Classical music and architecture
The most prestigious concert hall in Bucharest, Athenaeum, home to the Romanian George Enescu Philharmonic and renowned for its outstanding acoustics, was completed in 1888 by French architect Albert Galleron, who also designed the National Bank of Romania and financed almost entirely by the donations of the public. “Give a penny for the Athenaeum” campaign, one of the most important public fund raising campaigns in Romania to date, was the savior after the funds of the original owners were exhausted. With its high dome and Doric columns, the Athenaeum resembles an old temple. The lobby ceiling decorated with gold leaf, curved balconies, pink marble columns, brass lanterns, ceiling and wall frescoes are just some of the fascinating details of the concert hall.
A picture of the Romanian countryside
Bucharest is a remarkable city for museum enthusiasts. The Romanian National Peasant Museum, in particular, is remarkable in terms of exhibiting Romania’s richest folk art collection since 1906. With more than 90,000 works, it is home to the rich cultural life of the Romanian people. The Pottery Collection in the museum is among the most important of the country with 18 thousand works. The oldest ceramic object in the museum belongs to 1746. Another impressive exhibition is the Costume Collection. Approximately 20,000 traditional folk costumes, some of which belong to the early 19th century, provide a comprehensive insight into peasant life, styles, and traditions, addressing all aspects of life in the Romanian countryside. A wooden church is displayed in one gallery and a wooden village house is displayed in another. There are four more wooden churches in the open area of the museum.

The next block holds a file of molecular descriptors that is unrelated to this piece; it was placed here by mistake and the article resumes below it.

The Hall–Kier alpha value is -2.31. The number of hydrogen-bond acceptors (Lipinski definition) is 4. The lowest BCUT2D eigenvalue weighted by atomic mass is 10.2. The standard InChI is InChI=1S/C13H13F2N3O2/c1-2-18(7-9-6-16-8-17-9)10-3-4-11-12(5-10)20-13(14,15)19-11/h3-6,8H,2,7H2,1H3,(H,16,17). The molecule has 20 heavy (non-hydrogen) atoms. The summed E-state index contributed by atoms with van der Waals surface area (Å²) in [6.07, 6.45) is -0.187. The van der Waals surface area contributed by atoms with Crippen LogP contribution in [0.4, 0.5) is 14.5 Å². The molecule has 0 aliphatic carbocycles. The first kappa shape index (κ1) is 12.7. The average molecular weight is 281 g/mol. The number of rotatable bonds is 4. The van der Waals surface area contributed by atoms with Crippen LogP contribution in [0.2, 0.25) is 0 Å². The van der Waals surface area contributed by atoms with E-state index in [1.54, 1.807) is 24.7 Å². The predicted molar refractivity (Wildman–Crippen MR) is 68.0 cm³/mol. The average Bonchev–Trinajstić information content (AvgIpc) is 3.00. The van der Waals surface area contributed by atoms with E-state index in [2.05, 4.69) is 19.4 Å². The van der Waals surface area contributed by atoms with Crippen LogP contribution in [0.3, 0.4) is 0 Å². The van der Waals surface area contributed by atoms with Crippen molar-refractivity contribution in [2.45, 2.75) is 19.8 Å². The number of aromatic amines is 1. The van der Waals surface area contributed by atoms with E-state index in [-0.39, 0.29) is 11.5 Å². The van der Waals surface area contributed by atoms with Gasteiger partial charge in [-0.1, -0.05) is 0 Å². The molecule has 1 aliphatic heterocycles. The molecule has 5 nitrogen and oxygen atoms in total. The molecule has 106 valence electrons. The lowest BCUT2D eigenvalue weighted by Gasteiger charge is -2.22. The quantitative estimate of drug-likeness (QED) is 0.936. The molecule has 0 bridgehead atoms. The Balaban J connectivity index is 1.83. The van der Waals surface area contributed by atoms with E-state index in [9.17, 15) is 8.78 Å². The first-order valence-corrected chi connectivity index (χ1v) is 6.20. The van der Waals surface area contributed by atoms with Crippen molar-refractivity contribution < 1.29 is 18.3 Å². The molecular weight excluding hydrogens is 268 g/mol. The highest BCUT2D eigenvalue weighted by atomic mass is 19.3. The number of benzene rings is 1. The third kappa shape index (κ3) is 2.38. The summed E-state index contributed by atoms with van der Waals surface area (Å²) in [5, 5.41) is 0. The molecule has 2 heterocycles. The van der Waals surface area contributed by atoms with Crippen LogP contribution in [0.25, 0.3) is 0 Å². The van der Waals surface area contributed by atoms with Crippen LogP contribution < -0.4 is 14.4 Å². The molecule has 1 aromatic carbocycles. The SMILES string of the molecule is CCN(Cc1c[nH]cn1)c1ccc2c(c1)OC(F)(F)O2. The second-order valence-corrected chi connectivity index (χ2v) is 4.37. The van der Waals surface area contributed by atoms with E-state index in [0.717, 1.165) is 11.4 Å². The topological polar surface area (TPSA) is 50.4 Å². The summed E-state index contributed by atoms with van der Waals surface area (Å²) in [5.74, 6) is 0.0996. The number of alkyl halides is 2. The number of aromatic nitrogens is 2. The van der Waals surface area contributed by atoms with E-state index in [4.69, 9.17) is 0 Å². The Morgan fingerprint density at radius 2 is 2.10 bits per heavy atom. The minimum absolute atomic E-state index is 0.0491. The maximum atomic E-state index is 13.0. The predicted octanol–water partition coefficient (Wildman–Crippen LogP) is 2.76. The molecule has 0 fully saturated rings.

Aside from the dynamism of the city, peace is worth experiencing. You can’t go back without visiting Bucharest’s parks. The Cismigiu Garden (Gradina Cismigiu), designed by German landscape architect Carl Meyer in 1845, was opened to the public in 1860. The name of the garden comes from the Turkish word ‘çeşme’ which means fountain… There are more than 30,000 trees and plants brought from the Romanian mountains, as well as exotic plants from the botanical gardens in Vienna. Cismigiu, Bucharest’s oldest park, is an ideal stopover for walking and relaxing. You can spend time among the green grass and curling paths, rent a kayak and stroll along the lake. There is also a playground for children and a chess section for amateurs. Another park is Herastrau, which spans about 400 acres from the Arch of Triumph to the Baneasa Bridge. In addition to the lake activities in the park, there is the Village Museum. The area surrounding the park is even more remarkable; on the streets between Bulevardul Mircea Eliade and Soseaua Kisileff, it is possible to see extraordinarily beautiful houses in different architectural styles, from the 19th century to the modern luxury villas, from the neoclassical to the 20th century Art Nouveau. This is the area where the elite of Bucharest once lived and still lives today.